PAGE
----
“We take a dive into Henderson’s subconscious and his conscience during that episode, which allows us to bring Henderson and Duntsch together in a way that never happened,” says Macmanus. “So while it is a diversion from the rest of the feel of the series, it was a very purposeful diversion. And I think it’s an interesting turn that enables Henderson and Duntsch to go toe-to-toe for a little bit.”
In creating the scene, Macmanus was inspired by “Breaking Bad” creator Vince Gilligan’s work. “What I love about ‘Breaking Bad,’ what I love about ‘Better Call Saul,’ is the fact that he takes big creative swings all the time,” the showrunner adds. “You come to expect the unexpected.”
What happens in the last episode?
Spearheaded by Shughart, Duntsch is forced to hear testimonies from his victims, including Summers, who is left paralyzed after being operated on by the doctor. Additionally, Duntsch is confronted on the stand by Henderson and Kirby, who worked for years to stop “Dr. Death” from performing surgery.
At the same time, impassioned defense attorney Robbie McClung (Carrie Preston) attempts to place the blame on the healthcare system as a whole to prevent Duntsch from being convicted. Henderson, in particular, delivers affecting testimony that implicates not only Duntsch but also the healthcare system’s systemic failure to protect the people it serves.
By the end of the episode, the jury is out and the series shows Duntsch hauled off to prison. It’s then revealed to viewers that in 2017, Duntsch was sentenced to life in prison after being found guilty of injury to an elderly person. He’ll be eligible for parole in 2045.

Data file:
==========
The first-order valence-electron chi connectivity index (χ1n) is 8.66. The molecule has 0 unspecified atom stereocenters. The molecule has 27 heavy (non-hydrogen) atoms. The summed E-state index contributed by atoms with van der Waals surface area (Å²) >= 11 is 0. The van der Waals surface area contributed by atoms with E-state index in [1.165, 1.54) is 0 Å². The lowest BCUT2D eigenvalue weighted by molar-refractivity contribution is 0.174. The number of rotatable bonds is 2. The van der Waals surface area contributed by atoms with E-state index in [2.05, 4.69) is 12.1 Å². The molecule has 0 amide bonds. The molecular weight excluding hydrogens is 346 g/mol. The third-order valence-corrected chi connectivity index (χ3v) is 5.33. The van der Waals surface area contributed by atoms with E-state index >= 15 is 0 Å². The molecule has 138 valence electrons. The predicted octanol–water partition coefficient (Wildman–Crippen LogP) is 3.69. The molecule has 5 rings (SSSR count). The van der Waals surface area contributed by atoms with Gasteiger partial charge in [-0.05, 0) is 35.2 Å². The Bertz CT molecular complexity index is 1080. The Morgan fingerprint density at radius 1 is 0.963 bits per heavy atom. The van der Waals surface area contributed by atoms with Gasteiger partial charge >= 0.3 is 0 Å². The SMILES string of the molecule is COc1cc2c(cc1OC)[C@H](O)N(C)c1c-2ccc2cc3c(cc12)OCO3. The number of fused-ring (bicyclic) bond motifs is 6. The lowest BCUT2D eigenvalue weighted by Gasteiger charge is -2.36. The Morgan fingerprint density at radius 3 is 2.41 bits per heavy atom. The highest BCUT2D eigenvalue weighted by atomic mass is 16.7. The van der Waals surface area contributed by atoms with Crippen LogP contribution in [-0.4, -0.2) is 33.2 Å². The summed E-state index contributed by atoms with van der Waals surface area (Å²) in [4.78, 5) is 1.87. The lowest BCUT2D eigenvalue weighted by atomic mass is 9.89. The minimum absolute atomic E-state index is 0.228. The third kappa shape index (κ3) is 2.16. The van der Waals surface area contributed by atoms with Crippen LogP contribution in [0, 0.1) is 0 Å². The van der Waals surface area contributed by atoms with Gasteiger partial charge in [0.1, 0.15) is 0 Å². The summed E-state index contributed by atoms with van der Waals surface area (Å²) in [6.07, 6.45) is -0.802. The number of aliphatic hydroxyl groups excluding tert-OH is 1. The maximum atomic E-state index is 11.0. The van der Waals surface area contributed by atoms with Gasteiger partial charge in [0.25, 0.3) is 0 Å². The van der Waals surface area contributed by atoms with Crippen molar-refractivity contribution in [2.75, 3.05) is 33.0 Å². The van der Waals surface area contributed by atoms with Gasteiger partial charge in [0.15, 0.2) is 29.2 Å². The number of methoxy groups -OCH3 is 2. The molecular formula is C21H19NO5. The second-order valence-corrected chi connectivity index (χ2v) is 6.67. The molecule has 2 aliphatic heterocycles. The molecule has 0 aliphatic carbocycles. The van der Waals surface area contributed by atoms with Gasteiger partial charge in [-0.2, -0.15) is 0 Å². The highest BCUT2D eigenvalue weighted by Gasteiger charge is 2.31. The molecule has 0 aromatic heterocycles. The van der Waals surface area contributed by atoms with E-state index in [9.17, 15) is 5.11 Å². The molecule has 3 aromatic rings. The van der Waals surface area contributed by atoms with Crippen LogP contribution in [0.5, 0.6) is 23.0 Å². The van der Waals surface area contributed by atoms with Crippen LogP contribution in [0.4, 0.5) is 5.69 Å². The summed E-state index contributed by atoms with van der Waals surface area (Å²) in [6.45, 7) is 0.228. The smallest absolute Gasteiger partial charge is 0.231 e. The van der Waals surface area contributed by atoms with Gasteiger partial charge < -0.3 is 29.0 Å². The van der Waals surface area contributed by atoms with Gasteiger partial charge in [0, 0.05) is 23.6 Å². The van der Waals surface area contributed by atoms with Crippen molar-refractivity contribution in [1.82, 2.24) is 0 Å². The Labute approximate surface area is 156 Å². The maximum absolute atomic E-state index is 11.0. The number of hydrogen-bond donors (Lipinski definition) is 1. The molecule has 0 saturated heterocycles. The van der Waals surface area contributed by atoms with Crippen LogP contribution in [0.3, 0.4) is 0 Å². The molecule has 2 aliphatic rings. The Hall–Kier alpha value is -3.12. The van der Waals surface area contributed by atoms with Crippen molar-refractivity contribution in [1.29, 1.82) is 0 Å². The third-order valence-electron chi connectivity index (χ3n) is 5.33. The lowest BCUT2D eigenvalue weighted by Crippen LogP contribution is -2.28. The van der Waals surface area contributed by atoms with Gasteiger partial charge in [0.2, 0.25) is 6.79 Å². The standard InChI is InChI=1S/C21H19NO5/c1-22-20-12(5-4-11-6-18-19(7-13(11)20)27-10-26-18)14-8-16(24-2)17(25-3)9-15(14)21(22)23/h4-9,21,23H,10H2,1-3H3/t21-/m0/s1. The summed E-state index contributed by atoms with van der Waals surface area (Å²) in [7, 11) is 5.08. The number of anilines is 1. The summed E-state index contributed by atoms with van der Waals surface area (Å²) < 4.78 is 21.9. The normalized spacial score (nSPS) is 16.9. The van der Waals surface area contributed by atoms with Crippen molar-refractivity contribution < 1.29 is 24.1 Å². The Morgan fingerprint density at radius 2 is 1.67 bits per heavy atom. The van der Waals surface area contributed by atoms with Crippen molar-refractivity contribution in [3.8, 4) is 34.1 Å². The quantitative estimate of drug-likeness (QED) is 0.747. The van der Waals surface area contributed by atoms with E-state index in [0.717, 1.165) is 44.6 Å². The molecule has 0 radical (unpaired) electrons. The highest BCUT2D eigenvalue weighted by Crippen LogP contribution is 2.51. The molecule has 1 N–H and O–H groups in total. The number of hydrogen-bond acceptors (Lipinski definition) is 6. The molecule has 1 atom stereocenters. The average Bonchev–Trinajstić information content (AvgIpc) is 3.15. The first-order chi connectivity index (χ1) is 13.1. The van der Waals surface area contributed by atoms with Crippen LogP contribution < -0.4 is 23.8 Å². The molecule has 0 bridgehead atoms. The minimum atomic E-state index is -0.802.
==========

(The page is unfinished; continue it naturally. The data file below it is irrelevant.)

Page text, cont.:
Does the show explain Christopher Duntsch’s motive behind maiming and killing patients?
In the podcast version of “Dr. Death,” Beil says there’s no clear answer as to why Duntsch continued to operate. There are a few theories. One is that his God complex took over his ability to be rational. The other that it was nature versus nurture: that while it was ingrained in him to act as he did, his environment also fueled his behavior. Then, there’s the suspicion that he was a narcissistic sociopath — or a psychopath. Perhaps it was a combination of all three, as the podcast suggests.
In the series, Macmanus has Jackson lean into Duntsch’s God complex and charming, sociopathic ways. The showrunner believes that the ex-neurosurgeon is the only one who could explain his actions, but after spending three years entrenched in the world of Duntsch, he has his own theories. “I firmly, fundamentally believe that he was a product of nature, nurture and the system that enabled him in terms of nature,” says Macmanus. “Beyond a shadow of a doubt, he was a narcissistic sociopath who had a great deal of natural talents.”
Macmanus believes that if Duntsch would have stayed on the path of research, instead of performing surgery, the public would be speaking about him differently today. “Instead, that nature, the narcissistic sociopath, was nurtured, I believe, by his upbringing, which sort of fanned the flames of that need to be the best at whatever he does via football or wrestling or research and surgery,” he adds. Ultimately, Macmanus believes Duntsch felt he was “infallible.” “If you ask me, ‘Do I believe that he was purposely maiming and murdering people?’ No, I do not,” Macmanus says. “Now, the caveat is that the man deserves to be in jail for the rest of his life.”